Thursday, December 26, 2013


As you might have seen from a previous post, last year's Christmas I was alone and passed the time making Japanese dyed scarves. I'm actually fine with being alone on major holidays, although that didn't used to be the case. Still, this year it was a treat to spend Christmas with two of my favorite people, Puck and Katie, at Katie's new home in Brooklyn.

I got permission to work from home on Christmas Eve, and it was a good thing I did because I needed every moment to finish making a bourbon bread pudding for the party. Since everyone seems to like it so much, here's the recipe:

New Orleans Bourbon Bread Pudding


1 French baguette (18- to 20-inch), torn into 1-inch pieces (10 cups)
1 cup golden raisins
3/4 cup bourbon
6 tablespoons unsalted butter, cubed and chilled, plus extra for baking dish
8 large egg yolks
1 1/2 cups packed light brown sugar
3 cups heavy cream
1 cup whole milk
1 tablespoon vanilla extract
1 1/2 teaspoons ground cinnamon
1/4 teaspoon nutmeg
1/4 teaspoon salt
3 tablespoons granulated sugar


1. Adjust oven rack to middle position and heat oven to 450 degrees. Arrange bread in single layer on baking sheet and bake until crisp and browned, about 12 minutes, turning pieces over halfway through drying time and rotating baking sheet front to back. Let bread cool. Reduce oven temperature to 300 degrees.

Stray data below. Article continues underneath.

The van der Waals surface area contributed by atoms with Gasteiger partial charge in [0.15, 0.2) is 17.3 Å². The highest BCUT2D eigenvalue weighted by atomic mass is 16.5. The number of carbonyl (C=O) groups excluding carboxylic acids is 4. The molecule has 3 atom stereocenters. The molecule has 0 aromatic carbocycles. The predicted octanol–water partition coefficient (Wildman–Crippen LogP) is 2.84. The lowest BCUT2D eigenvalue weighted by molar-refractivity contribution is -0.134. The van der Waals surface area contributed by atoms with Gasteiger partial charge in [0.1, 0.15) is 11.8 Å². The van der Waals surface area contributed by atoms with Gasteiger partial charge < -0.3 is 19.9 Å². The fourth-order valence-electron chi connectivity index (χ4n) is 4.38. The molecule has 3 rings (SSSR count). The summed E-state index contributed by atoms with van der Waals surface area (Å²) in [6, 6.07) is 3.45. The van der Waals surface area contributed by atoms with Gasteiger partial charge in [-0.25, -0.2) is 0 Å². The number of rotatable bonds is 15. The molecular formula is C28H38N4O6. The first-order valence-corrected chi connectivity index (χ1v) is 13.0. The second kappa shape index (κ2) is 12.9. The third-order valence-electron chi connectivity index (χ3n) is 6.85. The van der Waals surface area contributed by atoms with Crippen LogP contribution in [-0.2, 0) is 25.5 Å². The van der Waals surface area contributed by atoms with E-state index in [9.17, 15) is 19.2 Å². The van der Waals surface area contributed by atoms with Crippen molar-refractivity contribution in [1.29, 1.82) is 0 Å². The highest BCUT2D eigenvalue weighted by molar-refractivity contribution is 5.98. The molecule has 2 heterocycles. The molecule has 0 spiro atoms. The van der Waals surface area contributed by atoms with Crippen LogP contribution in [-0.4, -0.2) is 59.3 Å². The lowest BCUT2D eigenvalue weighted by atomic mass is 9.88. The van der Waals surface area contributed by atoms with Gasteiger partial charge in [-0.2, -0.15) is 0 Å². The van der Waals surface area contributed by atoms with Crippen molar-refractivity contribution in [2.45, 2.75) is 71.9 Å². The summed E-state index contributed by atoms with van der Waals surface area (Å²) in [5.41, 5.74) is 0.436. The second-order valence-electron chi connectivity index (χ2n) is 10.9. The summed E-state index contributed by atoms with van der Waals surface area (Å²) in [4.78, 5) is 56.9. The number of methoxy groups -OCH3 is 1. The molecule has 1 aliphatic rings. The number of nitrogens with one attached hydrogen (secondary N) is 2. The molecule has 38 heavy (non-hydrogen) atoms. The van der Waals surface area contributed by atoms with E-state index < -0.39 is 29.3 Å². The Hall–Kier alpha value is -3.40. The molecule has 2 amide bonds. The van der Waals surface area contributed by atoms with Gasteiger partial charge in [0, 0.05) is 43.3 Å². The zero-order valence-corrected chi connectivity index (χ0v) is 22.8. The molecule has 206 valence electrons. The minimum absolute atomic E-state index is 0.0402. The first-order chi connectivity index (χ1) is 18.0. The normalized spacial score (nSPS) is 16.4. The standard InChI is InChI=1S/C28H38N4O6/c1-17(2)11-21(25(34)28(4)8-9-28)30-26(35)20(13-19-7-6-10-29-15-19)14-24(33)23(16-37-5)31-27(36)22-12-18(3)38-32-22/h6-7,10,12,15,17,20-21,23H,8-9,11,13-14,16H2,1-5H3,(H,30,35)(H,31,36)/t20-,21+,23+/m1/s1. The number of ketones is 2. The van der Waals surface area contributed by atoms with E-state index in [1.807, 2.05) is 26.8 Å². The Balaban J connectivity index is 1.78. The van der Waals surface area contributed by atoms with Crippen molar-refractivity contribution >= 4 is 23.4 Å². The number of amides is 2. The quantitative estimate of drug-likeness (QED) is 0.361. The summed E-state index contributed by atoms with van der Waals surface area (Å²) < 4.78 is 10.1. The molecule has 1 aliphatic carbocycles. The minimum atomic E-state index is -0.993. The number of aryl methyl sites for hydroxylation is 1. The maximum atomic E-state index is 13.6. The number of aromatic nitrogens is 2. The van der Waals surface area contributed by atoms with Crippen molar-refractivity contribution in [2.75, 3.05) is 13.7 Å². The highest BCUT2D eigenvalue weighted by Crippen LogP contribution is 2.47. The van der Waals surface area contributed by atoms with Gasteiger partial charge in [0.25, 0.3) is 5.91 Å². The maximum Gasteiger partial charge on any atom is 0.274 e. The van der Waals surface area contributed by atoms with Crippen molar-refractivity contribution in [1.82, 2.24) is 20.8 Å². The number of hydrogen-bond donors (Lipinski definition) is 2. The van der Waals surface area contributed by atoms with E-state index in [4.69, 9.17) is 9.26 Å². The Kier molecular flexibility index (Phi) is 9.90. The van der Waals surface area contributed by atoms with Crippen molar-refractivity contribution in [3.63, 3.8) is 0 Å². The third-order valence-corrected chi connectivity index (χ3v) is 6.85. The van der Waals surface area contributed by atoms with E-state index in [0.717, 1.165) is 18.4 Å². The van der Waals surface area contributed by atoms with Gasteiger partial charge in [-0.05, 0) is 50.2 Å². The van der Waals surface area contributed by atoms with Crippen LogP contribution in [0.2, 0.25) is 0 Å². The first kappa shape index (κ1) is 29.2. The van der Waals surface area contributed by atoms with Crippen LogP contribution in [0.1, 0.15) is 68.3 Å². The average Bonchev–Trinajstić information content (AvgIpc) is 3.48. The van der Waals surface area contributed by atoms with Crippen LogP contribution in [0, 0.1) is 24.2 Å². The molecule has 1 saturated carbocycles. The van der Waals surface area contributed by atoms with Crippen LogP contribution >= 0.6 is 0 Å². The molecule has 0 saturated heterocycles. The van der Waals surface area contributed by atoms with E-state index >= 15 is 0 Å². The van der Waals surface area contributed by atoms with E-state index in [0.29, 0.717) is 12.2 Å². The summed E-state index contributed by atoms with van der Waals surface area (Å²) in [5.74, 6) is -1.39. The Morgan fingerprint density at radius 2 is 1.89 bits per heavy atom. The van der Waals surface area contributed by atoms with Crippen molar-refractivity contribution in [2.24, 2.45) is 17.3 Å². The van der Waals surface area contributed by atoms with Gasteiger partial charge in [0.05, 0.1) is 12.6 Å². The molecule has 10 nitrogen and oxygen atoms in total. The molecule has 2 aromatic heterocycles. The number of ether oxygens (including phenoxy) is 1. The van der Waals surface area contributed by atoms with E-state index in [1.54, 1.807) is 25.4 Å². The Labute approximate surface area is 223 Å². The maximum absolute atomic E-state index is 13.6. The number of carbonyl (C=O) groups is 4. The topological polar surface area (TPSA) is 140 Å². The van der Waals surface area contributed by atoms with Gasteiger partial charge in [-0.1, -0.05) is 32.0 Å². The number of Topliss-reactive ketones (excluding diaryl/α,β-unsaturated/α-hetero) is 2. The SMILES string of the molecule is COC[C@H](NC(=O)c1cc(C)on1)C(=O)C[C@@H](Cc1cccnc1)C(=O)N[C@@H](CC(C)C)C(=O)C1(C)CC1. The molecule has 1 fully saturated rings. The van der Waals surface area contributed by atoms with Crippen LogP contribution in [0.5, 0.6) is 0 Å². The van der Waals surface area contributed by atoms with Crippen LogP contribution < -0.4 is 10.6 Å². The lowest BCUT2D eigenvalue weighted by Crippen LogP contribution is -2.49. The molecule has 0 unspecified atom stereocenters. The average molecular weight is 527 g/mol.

2. Meanwhile, heat raisins with 1/2 cup bourbon in small saucepan over medium-high heat until bourbon begins to simmer, 2 to 3 minutes. Strain mixture, reserving bourbon and raisins separately.

3. Butter 13 by 9-inch broiler-safe baking dish. Whisk yolks, brown sugar, cream, milk, vanilla, 1 teaspoon cinnamon (reserving the 1/2 teaspoon for the topping), nutmeg, and salt in large bowl. Whisk in remaining 1/4 cup bourbon plus bourbon used to plump raisins. Toss in toasted bread until evenly coated. Let mixture sit until bread begins to absorb custard, about 30 minutes, tossing occasionally. If majority of bread is still hard when squeezed, soak for another 15 to 20 minutes.

4. Pour half of bread mixture into prepared baking dish and sprinkle with half of raisins. Pour remaining bread mixture into dish and sprinkle with remaining raisins. Cover with foil and bake for 45 minutes.

5. Meanwhile, mix granulated sugar and remaining 1/2 teaspoon cinnamon in small bowl. Using fingers, cut 6 tablespoons butter into sugar mixture until size of small peas. Remove foil from pudding, sprinkle with butter mixture, and bake, uncovered, until custard is just set, 20 to 25 minutes. Remove pudding from oven and heat broiler.

6. Once broiler is heated, broil pudding until top forms golden crust, about 2 minutes. Transfer to wire rack and cool at least 30 minutes or up to 2 hours. Serve. (Leftover bread pudding should be refrigerated; reheat individual portions in microwave.)

This time I even made the accompanying bourbon sauce to go with it, as follows:


1 1/2 teaspoons cornstarch
1/4 cup bourbon
3/4 cup heavy cream
2 tablespoons sugar
pinch salt
2 teaspoons unsalted butter, cut into small pieces